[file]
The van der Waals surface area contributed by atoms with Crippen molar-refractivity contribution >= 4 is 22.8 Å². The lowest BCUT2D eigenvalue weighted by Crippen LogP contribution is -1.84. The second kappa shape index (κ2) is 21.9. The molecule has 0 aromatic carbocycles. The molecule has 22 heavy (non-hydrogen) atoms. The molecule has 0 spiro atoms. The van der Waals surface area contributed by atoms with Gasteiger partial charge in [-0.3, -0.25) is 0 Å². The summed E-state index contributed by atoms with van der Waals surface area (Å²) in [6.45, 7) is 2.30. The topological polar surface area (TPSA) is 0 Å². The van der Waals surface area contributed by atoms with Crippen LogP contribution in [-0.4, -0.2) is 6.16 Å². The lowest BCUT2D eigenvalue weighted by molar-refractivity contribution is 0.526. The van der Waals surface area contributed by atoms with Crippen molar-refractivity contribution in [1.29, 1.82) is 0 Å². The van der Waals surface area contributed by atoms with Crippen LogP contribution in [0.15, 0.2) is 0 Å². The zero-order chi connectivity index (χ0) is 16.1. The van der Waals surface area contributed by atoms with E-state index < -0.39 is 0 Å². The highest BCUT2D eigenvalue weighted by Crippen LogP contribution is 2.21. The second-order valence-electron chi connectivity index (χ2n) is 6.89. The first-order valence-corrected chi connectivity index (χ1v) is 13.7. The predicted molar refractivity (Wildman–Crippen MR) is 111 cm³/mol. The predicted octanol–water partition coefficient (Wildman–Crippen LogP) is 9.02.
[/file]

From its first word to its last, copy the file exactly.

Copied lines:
The van der Waals surface area contributed by atoms with Crippen molar-refractivity contribution >= 4 is 22.8 Å². The lowest BCUT2D eigenvalue weighted by Crippen LogP contribution is -1.84. The second kappa shape index (κ2) is 21.9. The molecule has 0 aromatic carbocycles. The molecule has 22 heavy (non-hydrogen) atoms. The molecule has 0 spiro atoms. The van der Waals surface area contributed by atoms with Gasteiger partial charge in [-0.3, -0.25) is 0 Å². The summed E-state index contributed by atoms with van der Waals surface area (Å²) in [6.45, 7) is 2.30. The topological polar surface area (TPSA) is 0 Å². The van der Waals surface area contributed by atoms with Crippen LogP contribution in [-0.4, -0.2) is 6.16 Å². The lowest BCUT2D eigenvalue weighted by molar-refractivity contribution is 0.526. The van der Waals surface area contributed by atoms with Crippen molar-refractivity contribution in [1.29, 1.82) is 0 Å². The van der Waals surface area contributed by atoms with Crippen LogP contribution in [0.15, 0.2) is 0 Å². The zero-order chi connectivity index (χ0) is 16.1. The van der Waals surface area contributed by atoms with E-state index < -0.39 is 0 Å². The highest BCUT2D eigenvalue weighted by Crippen LogP contribution is 2.21. The second-order valence-electron chi connectivity index (χ2n) is 6.89. The first-order valence-corrected chi connectivity index (χ1v) is 13.7. The predicted molar refractivity (Wildman–Crippen MR) is 111 cm³/mol. The predicted octanol–water partition coefficient (Wildman–Crippen LogP) is 9.02.